Vibes in the Middle East | Opinion

In the movie, the WWII commandos evade the enemy, scale the mountain, enter the fortress, plant the explosives designed to wreck the guns used against Allied forces and escape to a safe place to watch the effects. But there are no effects, and no blast. One team member berates the explosives expert, who calmly replies, "It is the accumulation of little vibrations that does it." And indeed, in short order—and in the nick of time—the accumulated vibrations crumble the side of the mountain, washing away the guns that threatened the Allied advance.

It isn't always that—sometimes, it is Hiroshima and Nagasaki—but the old Middle East appears to be crumbling bit by bit, decision by decision.

Two fundamental propositions underpinned the old Western (i.e., State Department) view of the Middle East: that the Palestinians had to be satisfied before the Arab states could make peace with Israel; and that this was, in large measure, due to the adamant and sometimes violent "Arab Street" that would rise up against conservative Arab leaders if the Palestinians were unsatisfied, or the status of Jerusalem changed.

The move of the U.S. embassy in Israel to Jerusalem produced hardly a ripple. Resolution of Israel's Golan border was met with yawns.

President Donald Trump's "Vision" for Middle East peace changed the focus from Palestinian demands to Israel's security—leaving room at the table for the Palestinians, should they accept the invitation and its conditions. The participation of the ambassadors from the United Arab Emirates (UAE), Oman and Bahrain in the January White House ceremony with the president and Prime Minister Benjamin Netanyahu was a visible vibration, but it followed years of quiet communication and consultation (and trade) between Israel and the Gulf states concerned about Iran. Modification, in the "Vision," led to the Abraham Accords between Israel, Bahrain and the UAE, with the U.S. as mediator and witness.

Faster now.

Another invisible vibration was the decision by Saudi Arabia in 2018 to give Air India permission to use its airspace on flights between Delhi and Tel Aviv, and by Sudan to allow Ethiopian Airlines to fly from Addis Ababa to Tel Aviv. The visible formulation allowed Israeli planes to overfly Saudi territory. Not too long ago, some Americans were trying to revive the 1992 Saudi "peace plan," with its mandate for Israel to return to the 1948 armistice lines before negotiations could begin. The question now is whether Saudi Arabia will recognize Israel openly to keep up with the times.

Because the times are moving faster...

Israel and Jordan—peace partners, but hardly friends or even friendly—signed an aviation accord last week that will have planes departing from Iraq, Qatar, Saudi Arabia and the UAE passing through Israeli territory.

Abraham Accords signing in Washington, D.C.
Abraham Accords signing in Washington, D.C. SAUL LOEB/AFP via Getty Images

Faster still.

Lebanon is having a nervous breakdown under its Hezbollah government. It is bankrupt, with no viable sources of national income except, perhaps, one—oil and natural gas off the coast. Israel's natural gas industry is a matter of public record, but the absence of an agreed maritime border between Israel and Lebanon prevents the Lebanese from participating.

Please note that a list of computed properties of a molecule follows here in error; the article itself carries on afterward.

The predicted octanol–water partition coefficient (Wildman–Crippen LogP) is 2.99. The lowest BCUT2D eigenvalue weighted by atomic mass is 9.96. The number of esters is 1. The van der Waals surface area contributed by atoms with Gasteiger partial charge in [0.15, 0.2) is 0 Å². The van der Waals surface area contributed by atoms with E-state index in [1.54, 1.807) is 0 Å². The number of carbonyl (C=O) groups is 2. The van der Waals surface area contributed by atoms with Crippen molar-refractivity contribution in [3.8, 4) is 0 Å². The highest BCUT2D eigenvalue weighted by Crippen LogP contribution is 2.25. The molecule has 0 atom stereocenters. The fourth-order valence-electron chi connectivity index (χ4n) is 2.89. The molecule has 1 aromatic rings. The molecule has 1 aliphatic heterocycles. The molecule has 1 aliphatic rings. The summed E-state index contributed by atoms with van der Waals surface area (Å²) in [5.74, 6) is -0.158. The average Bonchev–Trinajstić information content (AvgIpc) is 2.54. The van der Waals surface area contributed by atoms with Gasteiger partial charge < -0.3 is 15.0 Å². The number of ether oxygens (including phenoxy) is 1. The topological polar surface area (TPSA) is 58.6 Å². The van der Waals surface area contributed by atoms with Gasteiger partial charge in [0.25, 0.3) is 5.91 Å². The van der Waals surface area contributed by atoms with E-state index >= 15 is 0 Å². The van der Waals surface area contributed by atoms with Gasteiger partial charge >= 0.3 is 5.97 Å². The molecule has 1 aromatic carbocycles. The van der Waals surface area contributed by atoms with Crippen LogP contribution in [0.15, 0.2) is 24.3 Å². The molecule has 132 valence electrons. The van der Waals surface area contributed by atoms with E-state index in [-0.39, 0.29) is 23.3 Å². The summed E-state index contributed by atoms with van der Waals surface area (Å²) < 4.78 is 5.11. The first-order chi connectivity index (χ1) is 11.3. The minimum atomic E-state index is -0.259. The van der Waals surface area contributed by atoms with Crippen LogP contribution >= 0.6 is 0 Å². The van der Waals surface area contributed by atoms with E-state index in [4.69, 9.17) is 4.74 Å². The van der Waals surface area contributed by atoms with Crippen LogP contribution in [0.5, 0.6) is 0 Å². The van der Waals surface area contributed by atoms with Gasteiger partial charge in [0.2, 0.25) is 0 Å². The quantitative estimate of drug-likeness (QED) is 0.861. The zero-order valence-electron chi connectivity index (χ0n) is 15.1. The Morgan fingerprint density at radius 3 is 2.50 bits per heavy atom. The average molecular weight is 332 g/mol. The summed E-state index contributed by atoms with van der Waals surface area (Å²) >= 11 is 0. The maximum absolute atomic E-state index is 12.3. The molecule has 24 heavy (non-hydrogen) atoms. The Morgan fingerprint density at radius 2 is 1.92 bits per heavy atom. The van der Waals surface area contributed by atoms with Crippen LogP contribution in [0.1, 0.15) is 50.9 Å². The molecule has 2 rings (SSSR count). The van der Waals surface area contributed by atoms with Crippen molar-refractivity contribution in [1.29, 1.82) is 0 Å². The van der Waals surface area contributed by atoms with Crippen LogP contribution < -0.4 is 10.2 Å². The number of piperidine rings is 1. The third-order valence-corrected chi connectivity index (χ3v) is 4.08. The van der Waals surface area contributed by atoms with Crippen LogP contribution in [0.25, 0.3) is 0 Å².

Invisible vibration: Knowledgable observers (involved observers?) note there had been a suggestion, made privately and discussed privately before the Beirut explosion, that Israel would be willing to help Lebanon if Hezbollah could be forced out of the picture. Journalists Nadim Koteich, Rami Nai'm and Makram Rabah, and former Lebanese minister Sejaan 'Azzi, are out there making the case that "peace with Israel is coming no matter what," as Naim said in an interview.

Visible vibration: Lebanon and Israel will hold direct talks about the border, with the U.S. as mediator.

All of which has changed the dynamic in the so-called "Arab Street." U.S.-based Zogby Analytics found wide support for the normalization of relations with Israel. This month, 59 percent of Jordanians and Saudis, as well as 58 percent of Egyptians and 56 percent of residents of the UAE, support normalization—while 61 percent of Palestinians oppose it. While the UAE Ministry of Strategic Affairs, in its own review, found that social media had a more negative slant, young people across the region want the jobs, technology and security that cannot come from spending on weapons and ignoring the regional tech generator that is Israel.

We are not done yet.

The metaphorical gun in the island, pointing at Israel and its neighbors, remains the overarching problem of Iran's pursuit of nuclear weapons capability and the impending lifting of the UN Security Council embargo on the sale of weapons to the Tehran.

But there is an "Iranian Street," as well—which has risen against the government at various points since 2017. The Iranian people should be encouraged, and the Iranian government discouraged by the West, as strongly as possible. President Trump's language on radio last week may have been intemperate, but his vision of regional security matches that of the Sunni Arab states and Israel alike: The people of Iran and Lebanon need to catch the vibrations of the future.

Shoshana Bryen is senior director of The Jewish Policy Center and editor of inFOCUS Quarterly.

The views expressed in this article are the writer's own.